Tore Slagsvold's Article Featured in Animal Behaviour
Karen Wiebe and Tore Slagvold's article explores paternal feeding decisions in three species of cavity nesting birds
Great tit brood with a gaping chick. Notice the bright colour of the flanges of the bill that may help parents locate the chick when providing food in a dark cavity.
Photo: Kari Wigdahl Kleiven.
This month's edition of the journal Animal Behaviour has highlighted as being of special importance a research article by the Karen Wiebe of the University of Saskatechewan and CEES' Tore Slagsvold. The executive editors of the journal selected their new article to be a Featured Article in the journal's 'In Focus' section.
Karen and Tore studied northern flickers in British Columbia and pied flycatchers and great tits at Tore's long running field site in Akershus, just outside of Oslo. All three species nest in small, dark cavities of trees, which raised the question for Wiebe and Slagsvold as to what cues parents use to determine whom to feed in the nest. They tested the importance of nestling size and the brightness of the flange (the yellowish mouth edge around the gape on young birds) in determining which chick the parents fed the most. By equalizing the number of small and large nestlings in each cavity and painting the flanges black for either all the large or small nestlings in each of the nests, Wiebe and Slagsvold were able to separate out the relative importance of size and colourfulness in parental provisioning of food.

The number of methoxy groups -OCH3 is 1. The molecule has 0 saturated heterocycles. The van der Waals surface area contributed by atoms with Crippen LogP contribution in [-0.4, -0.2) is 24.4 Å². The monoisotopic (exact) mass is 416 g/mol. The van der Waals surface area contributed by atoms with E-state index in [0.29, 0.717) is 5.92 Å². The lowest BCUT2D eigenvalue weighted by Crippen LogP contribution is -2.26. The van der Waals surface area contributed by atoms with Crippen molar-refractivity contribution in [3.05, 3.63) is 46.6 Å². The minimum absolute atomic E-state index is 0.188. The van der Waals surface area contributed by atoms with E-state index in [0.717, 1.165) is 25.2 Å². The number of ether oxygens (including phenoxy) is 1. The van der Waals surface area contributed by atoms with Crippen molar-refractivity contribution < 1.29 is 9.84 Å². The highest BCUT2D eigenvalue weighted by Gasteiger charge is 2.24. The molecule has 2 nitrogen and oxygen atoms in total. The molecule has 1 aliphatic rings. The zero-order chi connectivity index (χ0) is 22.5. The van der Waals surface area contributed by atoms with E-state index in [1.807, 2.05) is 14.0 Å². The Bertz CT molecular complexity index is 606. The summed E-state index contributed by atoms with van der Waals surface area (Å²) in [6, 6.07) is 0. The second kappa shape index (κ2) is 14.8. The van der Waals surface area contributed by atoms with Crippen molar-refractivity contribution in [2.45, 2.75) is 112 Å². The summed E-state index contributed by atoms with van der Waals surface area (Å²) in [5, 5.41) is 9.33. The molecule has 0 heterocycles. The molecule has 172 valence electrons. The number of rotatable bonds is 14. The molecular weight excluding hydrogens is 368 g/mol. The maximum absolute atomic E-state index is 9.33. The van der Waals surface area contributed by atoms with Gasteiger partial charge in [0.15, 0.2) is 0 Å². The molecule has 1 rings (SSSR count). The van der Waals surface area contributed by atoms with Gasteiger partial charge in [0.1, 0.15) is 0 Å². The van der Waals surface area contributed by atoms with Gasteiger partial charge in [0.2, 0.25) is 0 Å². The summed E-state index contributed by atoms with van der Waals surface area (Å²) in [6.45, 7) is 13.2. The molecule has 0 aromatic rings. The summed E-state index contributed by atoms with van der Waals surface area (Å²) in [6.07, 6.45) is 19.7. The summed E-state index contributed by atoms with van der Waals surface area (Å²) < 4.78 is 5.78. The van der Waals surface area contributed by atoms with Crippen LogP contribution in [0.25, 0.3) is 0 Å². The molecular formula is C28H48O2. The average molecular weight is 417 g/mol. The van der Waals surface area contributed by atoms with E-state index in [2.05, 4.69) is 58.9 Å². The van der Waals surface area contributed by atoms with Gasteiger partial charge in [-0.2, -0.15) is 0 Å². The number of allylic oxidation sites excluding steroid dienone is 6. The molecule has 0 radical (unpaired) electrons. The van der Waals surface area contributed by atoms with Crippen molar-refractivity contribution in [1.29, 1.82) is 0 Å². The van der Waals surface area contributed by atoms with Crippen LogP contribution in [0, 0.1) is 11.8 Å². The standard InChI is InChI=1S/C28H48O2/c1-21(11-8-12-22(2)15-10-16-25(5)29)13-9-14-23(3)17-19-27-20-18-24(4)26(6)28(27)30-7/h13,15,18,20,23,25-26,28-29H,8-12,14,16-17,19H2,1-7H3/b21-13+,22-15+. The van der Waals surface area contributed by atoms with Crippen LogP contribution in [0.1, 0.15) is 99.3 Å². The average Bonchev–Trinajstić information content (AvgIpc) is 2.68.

They found that both size and colour were important, but that parents preferred to feed larger chicks whether they had bright or dark flanges. Furthermore, they calculated the weight advantage the chicks with darkened flanges would require to be frequently as the control nestmates.
Stay tuned for more from Tore Slagsvold, as he has another article that will be featured as an 'In Focus' article in the February 2013 edition of Animal Behaviour.